US alt.rock/country/indie kings and more especially their
acerbic frontman Jeff Tweedy make maybe the last note
in addictive, down-yet-up modern music.

Standout tracks: I’m The Man Who Loves You, Jesus Etc.

1818. Roxy Music – ‘Siren’ (1975)

Art-pseuds and glam poseurs grab the horns and pretty much
invent postmodern British pop/R&B.

Standout tracks: Could It Happen To Me? End Of The Line

1717. Björk – ‘Post’ (1995)

Ambitious Icelandic pixie waves goodbye to the Sugarcubes and rave
with a beguiling mish-mash of heartfelt songwriting, squelches and bleeps.

Standout tracks: Isobel, Army Of Me

1616. The Beatles – ‘Revolver’ (1966)

Half an hour of perfect pop music as the guys find themselves more
confident around electronics.

Standout tracks: She Said, Got To Get You Into My Life

1515. Athena – ‘Herşey Yolunda’ (2002)

Istanbullian ex-death-metallers turned ska pop-punkers deliver an assured,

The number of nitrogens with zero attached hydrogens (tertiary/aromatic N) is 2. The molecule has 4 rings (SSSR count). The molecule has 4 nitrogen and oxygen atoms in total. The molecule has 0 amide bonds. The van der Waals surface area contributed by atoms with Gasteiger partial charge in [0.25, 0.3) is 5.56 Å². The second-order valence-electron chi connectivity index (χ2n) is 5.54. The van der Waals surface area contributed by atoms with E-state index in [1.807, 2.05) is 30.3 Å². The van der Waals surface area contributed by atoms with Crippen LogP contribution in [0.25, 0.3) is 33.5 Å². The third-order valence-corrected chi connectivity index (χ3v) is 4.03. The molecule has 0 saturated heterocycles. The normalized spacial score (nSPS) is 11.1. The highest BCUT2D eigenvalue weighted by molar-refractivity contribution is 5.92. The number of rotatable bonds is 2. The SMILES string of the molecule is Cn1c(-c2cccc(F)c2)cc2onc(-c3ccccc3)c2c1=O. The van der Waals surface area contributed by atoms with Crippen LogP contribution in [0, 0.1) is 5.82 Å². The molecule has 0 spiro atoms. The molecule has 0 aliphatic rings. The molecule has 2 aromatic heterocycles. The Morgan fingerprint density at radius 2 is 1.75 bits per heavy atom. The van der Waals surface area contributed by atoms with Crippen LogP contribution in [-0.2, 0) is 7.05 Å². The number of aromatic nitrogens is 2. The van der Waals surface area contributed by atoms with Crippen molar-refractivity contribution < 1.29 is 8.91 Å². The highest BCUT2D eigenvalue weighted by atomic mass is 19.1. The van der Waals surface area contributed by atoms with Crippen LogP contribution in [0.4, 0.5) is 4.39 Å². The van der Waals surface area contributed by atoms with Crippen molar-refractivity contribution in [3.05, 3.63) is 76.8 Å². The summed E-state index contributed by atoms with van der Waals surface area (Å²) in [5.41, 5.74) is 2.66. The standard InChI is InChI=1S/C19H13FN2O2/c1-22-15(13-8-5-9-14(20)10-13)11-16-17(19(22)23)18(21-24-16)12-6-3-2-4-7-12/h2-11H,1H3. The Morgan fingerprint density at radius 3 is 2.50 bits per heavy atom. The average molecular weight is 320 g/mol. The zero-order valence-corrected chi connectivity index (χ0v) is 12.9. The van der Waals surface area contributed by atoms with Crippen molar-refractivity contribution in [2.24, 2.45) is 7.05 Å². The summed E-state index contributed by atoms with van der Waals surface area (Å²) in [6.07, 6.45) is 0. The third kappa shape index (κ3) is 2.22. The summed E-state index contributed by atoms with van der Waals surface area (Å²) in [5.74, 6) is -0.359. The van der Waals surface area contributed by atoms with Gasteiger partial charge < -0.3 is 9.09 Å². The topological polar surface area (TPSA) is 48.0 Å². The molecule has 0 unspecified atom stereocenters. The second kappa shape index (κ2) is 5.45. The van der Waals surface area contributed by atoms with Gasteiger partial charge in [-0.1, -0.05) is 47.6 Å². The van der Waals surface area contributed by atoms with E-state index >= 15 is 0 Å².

energising tour de force, whereafter their Turkish major record label
goes down for copyright infringment.

Standout tracks: Bak Takılmana, Öpücük

1414. Jeff Buckley – ‘Grace’ (1994)

Handome offspring of visionary-yet-obscure 60s folkie has a few too many
bottles of wine, then goes for a swim in the Mississipi… but leaves this
sepulchral, other-worldly recording behind.

Standout tracks: Last Goodbye; Lover, You Should Have Come Over

1313. Iggy Pop – ‘The Idiot’ (1977)

Recorded with David Bowie while co-habiting in Berlin, ‘The Idiot’
contains the finest sensibilities of both artists, helped along by
comparatively unsung sonic genius Tony Visconti.

Standout tracks: Dum Dum Boys, Mass Production

1212. Prince – ‘Lovesexy’ (1988)

‘Purple Rain’ may be the money-spinner, and ‘Sign O’ The Times’
a justified critics favourite, but it’s on ‘Lovesexy’ where Prince
really goes crazy, as psychedelic, freeform, and naturally as only he can.

Standout tracks: Anna Stesia, Alphabet St.